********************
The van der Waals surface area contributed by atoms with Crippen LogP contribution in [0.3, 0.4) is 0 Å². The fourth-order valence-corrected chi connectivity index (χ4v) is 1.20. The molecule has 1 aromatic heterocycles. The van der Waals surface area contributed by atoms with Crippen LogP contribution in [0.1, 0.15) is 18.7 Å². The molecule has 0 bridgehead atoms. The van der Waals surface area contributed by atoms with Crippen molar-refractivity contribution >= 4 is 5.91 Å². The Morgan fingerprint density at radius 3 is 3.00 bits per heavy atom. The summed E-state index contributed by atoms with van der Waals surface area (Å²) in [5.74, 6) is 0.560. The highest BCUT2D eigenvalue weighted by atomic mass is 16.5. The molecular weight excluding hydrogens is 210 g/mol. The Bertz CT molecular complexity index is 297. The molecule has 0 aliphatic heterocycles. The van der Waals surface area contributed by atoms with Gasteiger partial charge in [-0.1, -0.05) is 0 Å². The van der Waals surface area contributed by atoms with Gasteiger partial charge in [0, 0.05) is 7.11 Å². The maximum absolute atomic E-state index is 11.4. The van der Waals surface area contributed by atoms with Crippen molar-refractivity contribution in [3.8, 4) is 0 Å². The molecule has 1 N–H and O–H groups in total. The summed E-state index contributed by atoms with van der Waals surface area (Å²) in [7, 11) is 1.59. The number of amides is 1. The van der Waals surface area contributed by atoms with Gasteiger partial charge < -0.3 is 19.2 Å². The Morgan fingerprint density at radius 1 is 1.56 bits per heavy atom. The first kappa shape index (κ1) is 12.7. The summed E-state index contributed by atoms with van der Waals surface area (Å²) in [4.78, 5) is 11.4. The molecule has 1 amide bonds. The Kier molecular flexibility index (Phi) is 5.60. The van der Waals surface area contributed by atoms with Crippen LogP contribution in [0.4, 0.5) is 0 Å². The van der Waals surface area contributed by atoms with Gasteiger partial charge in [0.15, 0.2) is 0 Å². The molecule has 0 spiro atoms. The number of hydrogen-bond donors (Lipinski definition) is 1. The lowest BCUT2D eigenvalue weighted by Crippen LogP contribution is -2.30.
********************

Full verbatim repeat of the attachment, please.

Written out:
The van der Waals surface area contributed by atoms with Crippen LogP contribution in [0.3, 0.4) is 0 Å². The fourth-order valence-corrected chi connectivity index (χ4v) is 1.20. The molecule has 1 aromatic heterocycles. The van der Waals surface area contributed by atoms with Crippen LogP contribution in [0.1, 0.15) is 18.7 Å². The molecule has 0 bridgehead atoms. The van der Waals surface area contributed by atoms with Crippen molar-refractivity contribution >= 4 is 5.91 Å². The Morgan fingerprint density at radius 3 is 3.00 bits per heavy atom. The summed E-state index contributed by atoms with van der Waals surface area (Å²) in [5.74, 6) is 0.560. The highest BCUT2D eigenvalue weighted by atomic mass is 16.5. The molecular weight excluding hydrogens is 210 g/mol. The Bertz CT molecular complexity index is 297. The molecule has 0 aliphatic heterocycles. The van der Waals surface area contributed by atoms with Gasteiger partial charge in [-0.1, -0.05) is 0 Å². The van der Waals surface area contributed by atoms with Gasteiger partial charge in [0, 0.05) is 7.11 Å². The maximum absolute atomic E-state index is 11.4. The van der Waals surface area contributed by atoms with Crippen molar-refractivity contribution in [3.8, 4) is 0 Å². The molecule has 1 N–H and O–H groups in total. The summed E-state index contributed by atoms with van der Waals surface area (Å²) in [7, 11) is 1.59. The number of amides is 1. The van der Waals surface area contributed by atoms with Gasteiger partial charge < -0.3 is 19.2 Å². The Morgan fingerprint density at radius 1 is 1.56 bits per heavy atom. The first kappa shape index (κ1) is 12.7. The summed E-state index contributed by atoms with van der Waals surface area (Å²) in [4.78, 5) is 11.4. The molecule has 1 amide bonds. The Kier molecular flexibility index (Phi) is 5.60. The van der Waals surface area contributed by atoms with Crippen LogP contribution in [0.4, 0.5) is 0 Å². The van der Waals surface area contributed by atoms with Gasteiger partial charge in [0.15, 0.2) is 0 Å². The molecule has 0 spiro atoms. The number of hydrogen-bond donors (Lipinski definition) is 1. The lowest BCUT2D eigenvalue weighted by Crippen LogP contribution is -2.30.